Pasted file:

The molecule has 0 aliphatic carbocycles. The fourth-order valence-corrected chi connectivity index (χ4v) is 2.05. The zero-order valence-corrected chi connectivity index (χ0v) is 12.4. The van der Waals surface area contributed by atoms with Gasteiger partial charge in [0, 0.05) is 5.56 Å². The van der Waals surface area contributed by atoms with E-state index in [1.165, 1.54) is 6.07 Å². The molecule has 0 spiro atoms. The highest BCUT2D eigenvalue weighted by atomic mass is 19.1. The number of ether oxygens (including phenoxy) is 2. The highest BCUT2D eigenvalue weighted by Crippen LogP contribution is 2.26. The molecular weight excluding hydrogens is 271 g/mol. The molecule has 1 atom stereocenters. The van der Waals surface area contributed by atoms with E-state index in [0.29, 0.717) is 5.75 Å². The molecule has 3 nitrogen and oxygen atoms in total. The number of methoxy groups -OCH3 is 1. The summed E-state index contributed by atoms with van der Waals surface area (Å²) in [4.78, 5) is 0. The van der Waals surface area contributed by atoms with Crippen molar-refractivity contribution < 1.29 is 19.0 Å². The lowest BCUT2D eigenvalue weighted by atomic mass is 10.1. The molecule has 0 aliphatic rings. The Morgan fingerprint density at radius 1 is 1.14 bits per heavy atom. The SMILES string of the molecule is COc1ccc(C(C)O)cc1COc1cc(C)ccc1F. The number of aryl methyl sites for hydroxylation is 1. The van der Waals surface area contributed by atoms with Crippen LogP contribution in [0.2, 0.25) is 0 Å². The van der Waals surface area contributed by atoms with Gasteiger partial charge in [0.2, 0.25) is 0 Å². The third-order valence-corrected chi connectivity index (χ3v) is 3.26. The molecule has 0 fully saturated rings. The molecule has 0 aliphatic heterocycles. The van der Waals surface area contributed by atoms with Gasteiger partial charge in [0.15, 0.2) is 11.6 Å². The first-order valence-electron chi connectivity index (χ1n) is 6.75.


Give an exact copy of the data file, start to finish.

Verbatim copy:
The molecule has 0 aliphatic carbocycles. The fourth-order valence-corrected chi connectivity index (χ4v) is 2.05. The zero-order valence-corrected chi connectivity index (χ0v) is 12.4. The van der Waals surface area contributed by atoms with Gasteiger partial charge in [0, 0.05) is 5.56 Å². The van der Waals surface area contributed by atoms with E-state index in [1.165, 1.54) is 6.07 Å². The molecule has 0 spiro atoms. The highest BCUT2D eigenvalue weighted by atomic mass is 19.1. The number of ether oxygens (including phenoxy) is 2. The highest BCUT2D eigenvalue weighted by Crippen LogP contribution is 2.26. The molecular weight excluding hydrogens is 271 g/mol. The molecule has 1 atom stereocenters. The van der Waals surface area contributed by atoms with E-state index in [0.29, 0.717) is 5.75 Å². The molecule has 3 nitrogen and oxygen atoms in total. The number of methoxy groups -OCH3 is 1. The summed E-state index contributed by atoms with van der Waals surface area (Å²) in [4.78, 5) is 0. The van der Waals surface area contributed by atoms with Crippen molar-refractivity contribution < 1.29 is 19.0 Å². The lowest BCUT2D eigenvalue weighted by atomic mass is 10.1. The molecule has 0 aliphatic rings. The Morgan fingerprint density at radius 1 is 1.14 bits per heavy atom. The SMILES string of the molecule is COc1ccc(C(C)O)cc1COc1cc(C)ccc1F. The number of aryl methyl sites for hydroxylation is 1. The van der Waals surface area contributed by atoms with Crippen LogP contribution in [0.2, 0.25) is 0 Å². The van der Waals surface area contributed by atoms with Gasteiger partial charge in [0.2, 0.25) is 0 Å². The third-order valence-corrected chi connectivity index (χ3v) is 3.26. The molecule has 0 fully saturated rings. The molecule has 0 aliphatic heterocycles. The van der Waals surface area contributed by atoms with Gasteiger partial charge in [0.15, 0.2) is 11.6 Å². The first-order valence-electron chi connectivity index (χ1n) is 6.75.